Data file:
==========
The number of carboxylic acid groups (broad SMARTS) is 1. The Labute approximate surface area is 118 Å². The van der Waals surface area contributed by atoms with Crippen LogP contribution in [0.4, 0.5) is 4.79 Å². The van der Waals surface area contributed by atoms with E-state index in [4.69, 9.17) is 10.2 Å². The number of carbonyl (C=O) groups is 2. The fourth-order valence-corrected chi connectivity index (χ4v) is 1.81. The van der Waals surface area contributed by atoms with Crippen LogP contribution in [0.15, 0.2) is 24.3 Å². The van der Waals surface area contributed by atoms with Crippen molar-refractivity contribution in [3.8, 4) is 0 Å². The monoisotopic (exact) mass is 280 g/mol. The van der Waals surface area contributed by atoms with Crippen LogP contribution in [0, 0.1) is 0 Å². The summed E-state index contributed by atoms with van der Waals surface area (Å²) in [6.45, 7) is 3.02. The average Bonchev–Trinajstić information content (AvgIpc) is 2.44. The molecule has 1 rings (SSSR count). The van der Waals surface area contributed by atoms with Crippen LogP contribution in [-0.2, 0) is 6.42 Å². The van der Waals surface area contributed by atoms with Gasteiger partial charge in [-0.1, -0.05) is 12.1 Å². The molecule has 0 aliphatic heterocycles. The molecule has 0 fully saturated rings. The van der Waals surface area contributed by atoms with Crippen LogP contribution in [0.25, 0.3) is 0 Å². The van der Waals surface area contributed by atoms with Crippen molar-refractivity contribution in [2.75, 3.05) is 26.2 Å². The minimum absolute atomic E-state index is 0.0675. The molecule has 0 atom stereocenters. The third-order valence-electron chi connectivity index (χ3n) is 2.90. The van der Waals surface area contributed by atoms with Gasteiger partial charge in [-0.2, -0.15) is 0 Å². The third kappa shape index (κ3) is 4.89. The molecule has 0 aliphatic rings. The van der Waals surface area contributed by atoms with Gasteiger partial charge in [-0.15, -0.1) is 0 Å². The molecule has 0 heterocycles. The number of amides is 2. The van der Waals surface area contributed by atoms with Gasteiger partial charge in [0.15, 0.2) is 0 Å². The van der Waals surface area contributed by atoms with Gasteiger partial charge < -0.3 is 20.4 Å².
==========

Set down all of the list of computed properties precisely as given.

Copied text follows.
The number of carboxylic acid groups (broad SMARTS) is 1. The Labute approximate surface area is 118 Å². The van der Waals surface area contributed by atoms with Crippen LogP contribution in [0.4, 0.5) is 4.79 Å². The van der Waals surface area contributed by atoms with E-state index in [4.69, 9.17) is 10.2 Å². The number of carbonyl (C=O) groups is 2. The fourth-order valence-corrected chi connectivity index (χ4v) is 1.81. The van der Waals surface area contributed by atoms with Crippen LogP contribution in [0.15, 0.2) is 24.3 Å². The van der Waals surface area contributed by atoms with Crippen molar-refractivity contribution in [3.8, 4) is 0 Å². The monoisotopic (exact) mass is 280 g/mol. The van der Waals surface area contributed by atoms with Crippen LogP contribution in [0, 0.1) is 0 Å². The summed E-state index contributed by atoms with van der Waals surface area (Å²) in [6.45, 7) is 3.02. The average Bonchev–Trinajstić information content (AvgIpc) is 2.44. The molecule has 1 rings (SSSR count). The van der Waals surface area contributed by atoms with Crippen LogP contribution in [-0.2, 0) is 6.42 Å². The van der Waals surface area contributed by atoms with Gasteiger partial charge in [-0.1, -0.05) is 12.1 Å². The molecule has 0 aliphatic heterocycles. The molecule has 0 fully saturated rings. The van der Waals surface area contributed by atoms with Crippen LogP contribution in [0.25, 0.3) is 0 Å². The van der Waals surface area contributed by atoms with Crippen molar-refractivity contribution in [2.75, 3.05) is 26.2 Å². The minimum absolute atomic E-state index is 0.0675. The molecule has 0 atom stereocenters. The third-order valence-electron chi connectivity index (χ3n) is 2.90. The van der Waals surface area contributed by atoms with Gasteiger partial charge in [-0.2, -0.15) is 0 Å². The third kappa shape index (κ3) is 4.89. The molecule has 0 aliphatic rings. The van der Waals surface area contributed by atoms with Gasteiger partial charge in [-0.15, -0.1) is 0 Å². The molecule has 0 heterocycles. The number of amides is 2. The van der Waals surface area contributed by atoms with Gasteiger partial charge in [0.15, 0.2) is 0 Å². The van der Waals surface area contributed by atoms with Gasteiger partial charge < -0.3 is 20.4 Å².